I asked her whether she had ever taken opium, as the description given of its effects in Villette was so exactly like what I had experienced, - vivid and exaggerated presence of objects, of which the outlines were indistinct, or lost in golden mist, etc. She replied, that she had never, to her knowledge, taken a grain of it in any shape, but that she had followed the process she always adopted when she had to describe anything which had not fallen within her own experience; she had thought intently on it for many and many a night before falling to sleep, - wondering what it was like, or how it would be, - till at length, sometimes after the progress of her story had been arrested at this one point for weeks, she wakened up in the morning with all clear before her, as if she had in reality gone through the experience, and then could describe it, word for word, as it had happened. I cannot account for this psychologically; I only am sure that it was so, because she said it. ----------------------She thought much of her duty, and had loftier and clearer notions of it than most people, and held fast to them with more success. It was done, it seems to me, with much more difficulty than people have of stronger nerves, and better fortunes. All her life was but labour and pain; and she never threw down the burden for the sake of present pleasure. I don't know what use you can make of all I have said. I have written it with the strong desire to obtain appreciation for her. Yet, what does it matter? She herself appealed to the world's judgement for her use of some of the faculties she had, - not the best, - but still the only ones she could turn to strangers' benefit. They heartily, greedily enjoyed the fruits of her labours, and then found out she was much to be blamed for possessing such faculties. Why ask for a judgement on her from such a world?" elizabeth gaskell/charlotte bronte

Poem: No coward soul is mine

No coward soul is mine,
No trembler in the worlds storm-troubled sphere:
I see Heavens glories shine,
And faith shines equal, arming me from fear.

O God within my breast.
Almighty, ever-present Deity!
Life -- that in me has rest,
As I -- Undying Life -- have power in Thee!

Vain are the thousand creeds
That move mens hearts: unutterably vain;
Worthless as withered weeds,
Or idlest froth amid the boundless main,

To waken doubt in one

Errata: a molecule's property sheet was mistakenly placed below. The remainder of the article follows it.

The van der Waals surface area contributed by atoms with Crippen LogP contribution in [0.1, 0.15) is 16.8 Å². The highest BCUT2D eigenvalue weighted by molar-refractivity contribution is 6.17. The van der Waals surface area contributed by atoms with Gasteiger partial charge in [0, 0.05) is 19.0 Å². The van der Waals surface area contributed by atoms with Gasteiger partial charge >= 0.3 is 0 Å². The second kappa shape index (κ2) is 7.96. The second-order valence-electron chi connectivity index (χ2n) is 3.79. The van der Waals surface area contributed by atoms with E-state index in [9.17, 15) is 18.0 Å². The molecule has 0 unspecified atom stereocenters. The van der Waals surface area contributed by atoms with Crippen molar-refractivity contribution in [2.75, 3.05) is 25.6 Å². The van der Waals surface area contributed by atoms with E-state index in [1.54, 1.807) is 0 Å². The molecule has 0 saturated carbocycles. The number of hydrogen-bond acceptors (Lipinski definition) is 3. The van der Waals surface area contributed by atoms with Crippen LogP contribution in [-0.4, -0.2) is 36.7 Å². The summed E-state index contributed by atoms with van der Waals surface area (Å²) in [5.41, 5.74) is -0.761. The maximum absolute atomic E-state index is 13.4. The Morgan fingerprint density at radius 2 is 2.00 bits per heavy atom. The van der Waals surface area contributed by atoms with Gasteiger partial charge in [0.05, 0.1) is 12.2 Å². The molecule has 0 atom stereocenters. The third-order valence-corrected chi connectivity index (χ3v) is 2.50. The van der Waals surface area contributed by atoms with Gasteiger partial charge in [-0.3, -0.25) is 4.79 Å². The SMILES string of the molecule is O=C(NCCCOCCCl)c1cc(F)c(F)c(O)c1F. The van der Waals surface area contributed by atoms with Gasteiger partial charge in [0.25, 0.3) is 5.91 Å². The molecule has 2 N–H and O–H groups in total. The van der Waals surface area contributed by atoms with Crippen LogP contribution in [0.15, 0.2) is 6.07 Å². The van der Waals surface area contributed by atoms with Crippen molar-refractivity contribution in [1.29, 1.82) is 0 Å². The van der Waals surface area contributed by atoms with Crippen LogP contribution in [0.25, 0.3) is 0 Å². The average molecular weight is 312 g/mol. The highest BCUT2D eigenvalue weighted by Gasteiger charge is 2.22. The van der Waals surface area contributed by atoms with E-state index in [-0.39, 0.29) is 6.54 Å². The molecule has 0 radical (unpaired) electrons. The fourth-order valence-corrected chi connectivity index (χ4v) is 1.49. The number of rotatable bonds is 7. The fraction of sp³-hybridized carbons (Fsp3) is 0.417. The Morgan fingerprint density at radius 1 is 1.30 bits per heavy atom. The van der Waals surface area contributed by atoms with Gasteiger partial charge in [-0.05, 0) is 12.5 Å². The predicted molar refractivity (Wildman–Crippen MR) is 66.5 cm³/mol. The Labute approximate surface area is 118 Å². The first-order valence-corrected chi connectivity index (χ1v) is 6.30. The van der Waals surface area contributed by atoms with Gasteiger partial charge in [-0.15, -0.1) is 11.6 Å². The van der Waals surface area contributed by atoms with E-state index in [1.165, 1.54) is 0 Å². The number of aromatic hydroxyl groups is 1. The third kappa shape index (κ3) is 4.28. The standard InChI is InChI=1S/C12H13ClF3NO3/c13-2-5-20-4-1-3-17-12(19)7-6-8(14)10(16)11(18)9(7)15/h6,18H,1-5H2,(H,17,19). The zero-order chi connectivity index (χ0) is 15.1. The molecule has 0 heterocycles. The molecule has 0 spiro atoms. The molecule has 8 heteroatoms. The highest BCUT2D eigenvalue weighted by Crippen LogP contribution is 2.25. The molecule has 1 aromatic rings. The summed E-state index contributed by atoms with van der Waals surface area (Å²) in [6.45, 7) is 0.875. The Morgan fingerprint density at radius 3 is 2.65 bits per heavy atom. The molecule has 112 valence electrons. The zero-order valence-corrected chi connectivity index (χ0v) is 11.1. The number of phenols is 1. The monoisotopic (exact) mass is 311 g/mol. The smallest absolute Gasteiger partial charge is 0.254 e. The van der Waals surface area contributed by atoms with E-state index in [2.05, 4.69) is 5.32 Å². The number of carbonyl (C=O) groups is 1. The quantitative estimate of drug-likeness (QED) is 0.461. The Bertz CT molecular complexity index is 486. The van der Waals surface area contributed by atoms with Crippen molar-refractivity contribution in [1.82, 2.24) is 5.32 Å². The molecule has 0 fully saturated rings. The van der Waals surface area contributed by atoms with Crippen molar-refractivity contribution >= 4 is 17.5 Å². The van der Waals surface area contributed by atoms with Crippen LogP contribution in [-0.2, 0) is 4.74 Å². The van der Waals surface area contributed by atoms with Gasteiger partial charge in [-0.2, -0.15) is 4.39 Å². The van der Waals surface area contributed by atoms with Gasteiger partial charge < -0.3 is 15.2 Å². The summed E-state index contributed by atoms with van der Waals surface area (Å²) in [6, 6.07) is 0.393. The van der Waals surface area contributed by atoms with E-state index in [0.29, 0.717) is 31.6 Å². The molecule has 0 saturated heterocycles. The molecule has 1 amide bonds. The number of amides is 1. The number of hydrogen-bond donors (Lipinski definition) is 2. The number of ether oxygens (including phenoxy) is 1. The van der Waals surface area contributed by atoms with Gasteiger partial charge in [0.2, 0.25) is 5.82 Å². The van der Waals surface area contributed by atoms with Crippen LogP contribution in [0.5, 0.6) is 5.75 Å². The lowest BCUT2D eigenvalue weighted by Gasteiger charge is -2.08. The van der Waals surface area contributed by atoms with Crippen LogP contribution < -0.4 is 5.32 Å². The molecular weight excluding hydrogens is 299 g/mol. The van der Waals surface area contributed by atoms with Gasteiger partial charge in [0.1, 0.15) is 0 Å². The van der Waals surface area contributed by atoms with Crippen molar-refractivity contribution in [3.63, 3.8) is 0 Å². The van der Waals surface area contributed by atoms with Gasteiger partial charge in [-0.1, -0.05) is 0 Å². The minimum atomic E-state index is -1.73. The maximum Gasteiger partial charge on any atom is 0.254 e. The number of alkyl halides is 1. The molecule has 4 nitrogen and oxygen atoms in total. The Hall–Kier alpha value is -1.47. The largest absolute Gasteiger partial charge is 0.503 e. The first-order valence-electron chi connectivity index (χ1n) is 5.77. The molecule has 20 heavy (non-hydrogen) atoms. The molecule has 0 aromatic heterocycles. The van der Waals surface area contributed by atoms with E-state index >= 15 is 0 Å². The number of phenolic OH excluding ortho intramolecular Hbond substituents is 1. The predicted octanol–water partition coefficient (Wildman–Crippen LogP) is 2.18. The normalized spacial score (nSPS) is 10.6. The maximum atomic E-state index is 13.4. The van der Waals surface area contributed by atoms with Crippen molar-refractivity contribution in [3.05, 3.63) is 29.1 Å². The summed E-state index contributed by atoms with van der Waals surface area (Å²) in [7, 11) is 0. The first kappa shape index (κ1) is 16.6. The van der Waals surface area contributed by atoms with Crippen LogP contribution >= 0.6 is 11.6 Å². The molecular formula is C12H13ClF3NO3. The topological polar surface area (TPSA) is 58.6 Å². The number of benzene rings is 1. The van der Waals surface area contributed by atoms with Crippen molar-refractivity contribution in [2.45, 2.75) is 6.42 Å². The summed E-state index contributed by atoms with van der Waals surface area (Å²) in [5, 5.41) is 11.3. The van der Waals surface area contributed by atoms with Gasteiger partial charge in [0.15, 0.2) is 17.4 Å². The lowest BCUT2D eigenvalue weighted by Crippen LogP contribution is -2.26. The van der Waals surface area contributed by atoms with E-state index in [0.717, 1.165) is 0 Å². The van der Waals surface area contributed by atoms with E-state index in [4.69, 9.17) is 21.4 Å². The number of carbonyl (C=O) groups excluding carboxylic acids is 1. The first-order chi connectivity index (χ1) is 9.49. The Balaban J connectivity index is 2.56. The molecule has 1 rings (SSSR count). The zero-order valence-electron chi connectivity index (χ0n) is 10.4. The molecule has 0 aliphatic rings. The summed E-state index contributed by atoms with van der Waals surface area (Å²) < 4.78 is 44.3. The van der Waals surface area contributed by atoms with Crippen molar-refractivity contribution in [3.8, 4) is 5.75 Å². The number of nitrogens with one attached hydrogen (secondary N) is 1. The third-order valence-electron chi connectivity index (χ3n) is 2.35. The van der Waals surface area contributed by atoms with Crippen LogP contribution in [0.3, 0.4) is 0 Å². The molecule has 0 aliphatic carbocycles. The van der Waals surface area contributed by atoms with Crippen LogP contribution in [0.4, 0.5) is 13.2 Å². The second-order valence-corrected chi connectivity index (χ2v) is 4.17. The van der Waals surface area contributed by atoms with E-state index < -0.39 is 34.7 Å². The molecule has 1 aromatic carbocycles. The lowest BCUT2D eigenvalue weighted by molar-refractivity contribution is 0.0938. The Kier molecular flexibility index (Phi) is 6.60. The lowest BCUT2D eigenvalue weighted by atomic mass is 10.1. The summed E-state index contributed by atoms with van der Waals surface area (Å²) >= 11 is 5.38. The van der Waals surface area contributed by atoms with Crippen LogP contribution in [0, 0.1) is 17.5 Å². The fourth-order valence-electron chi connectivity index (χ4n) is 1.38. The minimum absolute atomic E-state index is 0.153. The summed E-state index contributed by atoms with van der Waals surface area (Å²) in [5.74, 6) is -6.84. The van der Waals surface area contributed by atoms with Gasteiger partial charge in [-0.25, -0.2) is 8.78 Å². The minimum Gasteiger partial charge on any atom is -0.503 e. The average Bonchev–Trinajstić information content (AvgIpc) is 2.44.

Holding so fast by Thine infinity;
So surely anchored on
The steadfast Rock of immortality.

With wide-embracing love
Thy Spirit animates eternal years,
Pervades and broods above,
Changes, sustains, dissolves, creates, and rears.

Though earth and man were gone,
And suns and universes ceased to be,
And Thou wert left alone,
Every existence would exist in Thee.

There is not room for Death,
Nor atom that his might could render void:
Thou -- Thou art Being and Breath,
And what Thou art may never be destroyed.

Emily Bronte

Family tree

The Bronte Family

Grandparents - paternal
Hugh Brunty was born 1755 and died circa 1808. He married Eleanor McClory, known as Alice in 1776.

Grandparents - maternal
Thomas Branwell (born 1746 died 5th April 1808) was married in 1768 to Anne Carne (baptised 27th April 1744 and died 19th December 1809).

Father was Patrick Bronte, the eldest of 10 children born to Hugh Brunty and Eleanor (Alice) McClory. He was born 17th March 1777 and died on 7th June 1861. Mother was Maria Branwell, who was born on 15th April 1783 and died on 15th September 1821.

Maria had a sister, Elizabeth who was known as Aunt Branwell. She was born in 1776 and died on 29th October 1842.

Patrick Bronte married Maria Branwell on 29th December 1812.

The Bronte Children
Patrick and Maria Bronte had six children.
The first child was Maria, who was born in 1814 and died on 6th June 1825.
The second daughter, Elizabeth was born on 8th February 1815 and died shortly after Maria on 15th June 1825. Charlotte was the third daughter, born on 21st April 1816.

Charlotte married Arthur Bell Nicholls (born 1818) on 29th June 1854. Charlotte died on 31st March 1855. Arthur lived until 2nd December 1906.

The first and only son born to Patrick and Maria was Patrick Branwell, who was born on 26th June 1817 and died on 24th September 1848.

Emily Jane, the fourth daughter was born on 30th July 1818 and died on 19th December 1848.

The sixth and last child was Anne, born on 17th January 1820 who died on 28th May 1849.

Top Withens in the snow.

Top Withens in the snow.